For the visible compression of quantum ensembles without any assistance, Horodecki  showed that the qubit rate is given by a quantity defined via extensions of the ensemble. Later, Hayashi  gave a simpler characterization of the qubit rate in terms of the entanglement of purification . With entanglement assistance, protocols for the visible compression have several guises. The first guise is remote state preparation of entangled states between Alice and Bob, first formalized in  and solved in  with qubit rate (subsequently reproduced from a one-shot approach in ). The second is via the rejection sampling method and quantum substate theorem [28, 29] which gives a one-shot protocol with asymptotic rate of qubits. The third guise is via the general scenario of the quantum Reverse Shannon theorem  which also attains the optimal qubit rate of . The first and third methods are entanglement optimal as well.
Finally, for blind compression of a mixed ensemble, the difference between the rate of quantum communication and the Holevo information was termed “information defect” by Horodecki . Both  and  provided bounds on the information defect without resolving whether it could be positive. In , a classical ensemble was presented with an argument sketching the positivity of its information defect. But the error criteria in their argument was not made precise. Kramer and Savari  also showed a similar result with an error criteria based on empirical distribution of the outputs. But this error criteria does not match either the global or local criteria discussed above. In a powerful series of results [15, 16, 17], Koashi and Imoto characterized the optimal rates of quantum and classical communication, the amount of entanglement required, and their tradeoffs in blind compression. This was done by a decomposition of the ensemble of states, now colloquially called the Koashi-Imoto decomposition. Their result requires that the local error goes to zero in the asymptotic setting and leads to a large information defect. An ensemble witnessing this separation consists of two equiprobable commuting states , and its blind compression requires classical communication at the rate of the entropy of the average state.
We motivate this study by asking if the above rate characterization holds for non-vanishing error; mimicking the robust feature of visible compression mentioned earlier. This is a first step towards chalking out the “communication versus error” profile for blind compression and understanding its strong converse rate. We observe that the Koashi-Imoto rate characterization is sensitive to the amount of error. We highlight this using an example in Appendix A, where we show that blind compression of any ensemble of two commuting states with local error can be achieved with unassisted rate of bits ( is the dimension of register which is a constant independent of ). For , the achievable rate is substantially less than the lower bound of given by the Koashi-Imoto rate characterization for many pairs of commuting states. The general compression rate, as a function of , therefore, remains unresolved.
Is there a coding scheme that can even further reduce the rate exhibited in the aforementioned example for finite ? For instance, could the rate depend on the error as , as in [25, 29, 22] using rejection sampling? Much of this paper is devoted to showing the contrary. We provide an example where the rate of is optimal for a suitable finite choice of local error. For this ensemble, we show a large and robust lower bound for the rate, while the Holevo information is less than . Thus compression of this ensemble does not reduce communication rate in a significant manner relative to sending the whole register . Note that since our lower bound holds for local error, it also implies the same lower bound for the global error. Furthermore, our lower bound applies to entanglement-assisted protocols.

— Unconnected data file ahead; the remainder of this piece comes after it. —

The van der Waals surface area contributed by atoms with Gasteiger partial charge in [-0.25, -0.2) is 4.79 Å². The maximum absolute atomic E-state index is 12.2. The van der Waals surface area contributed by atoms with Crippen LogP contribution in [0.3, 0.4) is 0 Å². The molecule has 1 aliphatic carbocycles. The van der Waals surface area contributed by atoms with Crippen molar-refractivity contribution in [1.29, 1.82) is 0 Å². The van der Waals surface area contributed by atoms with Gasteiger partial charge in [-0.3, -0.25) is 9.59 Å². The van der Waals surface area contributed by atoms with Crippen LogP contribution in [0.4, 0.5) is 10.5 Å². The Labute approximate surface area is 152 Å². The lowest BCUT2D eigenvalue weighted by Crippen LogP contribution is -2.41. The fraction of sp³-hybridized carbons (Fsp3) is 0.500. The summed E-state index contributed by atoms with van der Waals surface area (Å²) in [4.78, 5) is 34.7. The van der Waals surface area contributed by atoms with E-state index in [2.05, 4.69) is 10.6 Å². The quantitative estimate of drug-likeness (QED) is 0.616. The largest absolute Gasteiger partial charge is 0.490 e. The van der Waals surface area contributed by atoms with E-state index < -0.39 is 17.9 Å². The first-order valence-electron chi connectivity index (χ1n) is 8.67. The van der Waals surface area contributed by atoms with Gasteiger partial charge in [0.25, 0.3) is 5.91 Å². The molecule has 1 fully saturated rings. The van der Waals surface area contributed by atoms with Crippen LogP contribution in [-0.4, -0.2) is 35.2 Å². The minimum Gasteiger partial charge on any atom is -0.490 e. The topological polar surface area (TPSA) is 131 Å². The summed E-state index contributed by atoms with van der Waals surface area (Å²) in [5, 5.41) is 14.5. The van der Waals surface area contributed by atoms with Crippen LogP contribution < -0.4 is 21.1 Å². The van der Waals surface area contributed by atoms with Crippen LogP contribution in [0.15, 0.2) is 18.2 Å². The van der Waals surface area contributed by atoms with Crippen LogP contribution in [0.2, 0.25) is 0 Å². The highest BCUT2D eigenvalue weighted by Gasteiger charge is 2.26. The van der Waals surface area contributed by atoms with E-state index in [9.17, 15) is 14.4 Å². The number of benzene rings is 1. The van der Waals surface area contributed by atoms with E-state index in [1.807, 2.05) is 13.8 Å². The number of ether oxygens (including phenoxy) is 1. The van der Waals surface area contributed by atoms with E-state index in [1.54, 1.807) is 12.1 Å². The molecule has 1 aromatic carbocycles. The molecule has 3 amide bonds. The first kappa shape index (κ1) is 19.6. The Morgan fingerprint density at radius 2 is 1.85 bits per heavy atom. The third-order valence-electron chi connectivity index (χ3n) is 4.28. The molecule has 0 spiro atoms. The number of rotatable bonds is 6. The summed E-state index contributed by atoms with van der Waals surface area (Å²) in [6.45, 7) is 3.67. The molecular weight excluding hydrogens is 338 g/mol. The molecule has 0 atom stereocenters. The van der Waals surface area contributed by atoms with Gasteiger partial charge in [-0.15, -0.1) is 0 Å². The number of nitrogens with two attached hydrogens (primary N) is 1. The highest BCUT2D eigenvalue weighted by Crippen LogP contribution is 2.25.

1.2 Main result, techniques and consequences
In this work, we show a near-maximal (for the dimension of the states) separation between the achievable rate of classical communication for entanglement-assisted blind mixed state compression and the Holevo information. As mentioned earlier, our separation holds for finite (non-vanishing) local error. We establish this separation in two steps.
In the first step, we consider entanglement-assisted blind mixed state compression of the -copy state in (2), for ensembles of classical states that are diagonal. We obtain a single-letter lower bound on the asymptotic achievable rate :
where is defined in (1), the map takes to and satisfies the constraints
and the approximation in the first constraint is given by . Note that despite a similarity in form between (3) and Lemma 3.1 in , our bound is obtained under the local error condition (unlike the empirical error condition of ). The expression approximates the difference between and the Holevo information in (3), with the following noteworthy features:
If Alice knows (visible scenario or distinguishable ’s), the expression vanishes which matches previous known bounds. Thus this expression represents Alice’s lack of knowledge of the label of the given state. Our strategy is to prove a large lower bound for the expression.
We can view as the register containing the state held by Alice, and as the register containing the output state held by Bob. The first constraint reflects the correctness of the protocol: the state between Bob and the Referee (holding ) is close to the desired state (with replaced by ). The second constraint comes from classicality of the ensemble, which allows Alice to retain a copy of the classical value in register .